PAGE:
Even when he looks like he’s all alone, he usually has an audience: his 90-year-old mother back home in Indiana. #k5evening
PORT TOWNSEND, Wash. — On a cold wintry day in Port Townsend, the sound of a flugelhorn competes with the wind on busy Water Street. Using the Palace Hotel as a windbreak, the musician known as “Flugelhorn Phil” Ehereman is playing “I’ll Be Home For Christmas” with frozen lips.
“Well cold is relative,” says Ehereman. “But you’re right, it’s a little nippy.”
But never too nippy for this Alaska transplant.
“In Alaska, you don’t change your plans,” he says. “You change your clothes.”
In Port Townsend, though, even those who are bundled up in down jackets are more likely to walk past this musician on a mission.
“I’m out here trying to keep the music alive here through the winter and that can be a tough thing to do for a lot of people,” he says. “But I brought down some of my Alaska blood as well as layers that go with it.”
Back when things were normal Flugelhorn Phil played wineries, taprooms, wedding receptions, and parties.
“But this last year, because of Covid, I decided that I was going to come down here and keep the music alive because all my gigs got canceled.”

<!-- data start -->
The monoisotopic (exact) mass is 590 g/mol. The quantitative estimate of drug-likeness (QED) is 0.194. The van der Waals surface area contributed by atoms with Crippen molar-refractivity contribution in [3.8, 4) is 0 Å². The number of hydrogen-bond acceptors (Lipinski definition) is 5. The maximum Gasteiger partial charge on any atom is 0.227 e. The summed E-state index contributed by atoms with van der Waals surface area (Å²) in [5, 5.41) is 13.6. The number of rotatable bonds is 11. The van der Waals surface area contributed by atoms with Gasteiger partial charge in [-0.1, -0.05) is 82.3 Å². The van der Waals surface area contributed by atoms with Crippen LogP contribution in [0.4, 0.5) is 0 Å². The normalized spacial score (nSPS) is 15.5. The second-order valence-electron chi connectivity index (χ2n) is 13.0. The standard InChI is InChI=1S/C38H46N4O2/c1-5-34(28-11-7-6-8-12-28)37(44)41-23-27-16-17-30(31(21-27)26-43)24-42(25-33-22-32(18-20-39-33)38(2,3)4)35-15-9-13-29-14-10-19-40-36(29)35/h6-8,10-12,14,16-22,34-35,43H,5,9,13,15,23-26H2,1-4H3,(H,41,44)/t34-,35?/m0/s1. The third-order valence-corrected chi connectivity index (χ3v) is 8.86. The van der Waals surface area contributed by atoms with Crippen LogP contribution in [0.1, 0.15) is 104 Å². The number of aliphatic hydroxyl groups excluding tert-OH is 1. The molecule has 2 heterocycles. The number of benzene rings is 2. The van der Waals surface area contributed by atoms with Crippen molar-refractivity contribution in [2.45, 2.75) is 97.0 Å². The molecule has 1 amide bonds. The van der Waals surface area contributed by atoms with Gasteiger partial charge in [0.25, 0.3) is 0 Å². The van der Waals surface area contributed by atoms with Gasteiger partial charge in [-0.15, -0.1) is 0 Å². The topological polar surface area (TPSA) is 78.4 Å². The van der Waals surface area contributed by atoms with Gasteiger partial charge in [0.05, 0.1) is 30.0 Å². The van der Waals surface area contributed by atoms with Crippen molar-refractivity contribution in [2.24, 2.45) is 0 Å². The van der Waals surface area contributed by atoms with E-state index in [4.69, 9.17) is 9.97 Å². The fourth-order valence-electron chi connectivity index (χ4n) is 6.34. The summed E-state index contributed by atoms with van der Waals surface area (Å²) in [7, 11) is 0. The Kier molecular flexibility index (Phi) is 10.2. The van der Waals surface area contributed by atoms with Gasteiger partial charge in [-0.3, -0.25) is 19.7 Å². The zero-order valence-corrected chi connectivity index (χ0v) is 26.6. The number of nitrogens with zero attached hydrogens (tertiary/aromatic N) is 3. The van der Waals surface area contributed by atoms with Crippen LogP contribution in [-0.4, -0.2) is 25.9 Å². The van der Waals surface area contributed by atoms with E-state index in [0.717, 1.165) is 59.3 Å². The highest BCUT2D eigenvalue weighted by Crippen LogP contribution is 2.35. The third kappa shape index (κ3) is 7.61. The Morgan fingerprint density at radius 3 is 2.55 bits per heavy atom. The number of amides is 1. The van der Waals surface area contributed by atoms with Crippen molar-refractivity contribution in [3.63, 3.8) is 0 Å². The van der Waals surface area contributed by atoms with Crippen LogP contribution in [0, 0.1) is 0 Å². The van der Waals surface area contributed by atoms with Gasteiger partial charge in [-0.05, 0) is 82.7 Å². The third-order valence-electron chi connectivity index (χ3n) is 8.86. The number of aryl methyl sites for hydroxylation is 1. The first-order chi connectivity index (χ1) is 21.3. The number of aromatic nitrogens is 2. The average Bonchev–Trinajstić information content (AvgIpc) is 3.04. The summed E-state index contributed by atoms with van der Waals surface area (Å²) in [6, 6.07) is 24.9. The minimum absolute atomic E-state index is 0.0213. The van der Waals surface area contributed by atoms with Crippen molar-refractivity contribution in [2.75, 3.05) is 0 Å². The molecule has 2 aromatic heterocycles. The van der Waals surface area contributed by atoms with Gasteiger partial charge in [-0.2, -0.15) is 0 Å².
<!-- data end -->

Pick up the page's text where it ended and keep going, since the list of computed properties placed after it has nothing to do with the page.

The music is alive, but like the song says “Baby, It’s Cold Outside.”
You might expect Ehereman to get frustrated.
“Just like authors want people to read their books, musicians want people to listen to their music,” he says.
It may not look like anyone is listening, but there usually is. You see, it’s not just the music keeping Ehereman company. His mom is listening too.
“She’s 90-years-old,” he says. “She lives in Indiana. But with FaceTime, I take her on the road with me wherever I go and she’s able to see me play and it’s a wonderful thing.”
“So this is one my favorites and yours,” he tells his mom. “’Chestnuts Roasting On An Open Fire.’ Remember that one?”
“You bet,” she laughs. “Absolutely!”
In a park, dwarfed by a decorated Christmas Tree, Ehereman plays “The Christmas Song” to his mom. A song has the ability to transport us all back in time, reuniting us with the past and loved ones who have passed. Ehereman thinks about his dad.
“I was fortunate to have a father who was a band director who inspired the gift of music in me,” he says.
And when he finishes the song his mother cheers.
“You do an excellent job of performing,” she says. “And I love the music.”
“Thanks, Mom!” Ehereman says and blows her an air kiss, before packing up his horn and heading to a warm home.
Flugelhorn Phil recently recorded 14 holiday songs in a studio. He’s making them all available as free downloads from his website, FlugelhornPhil.com.
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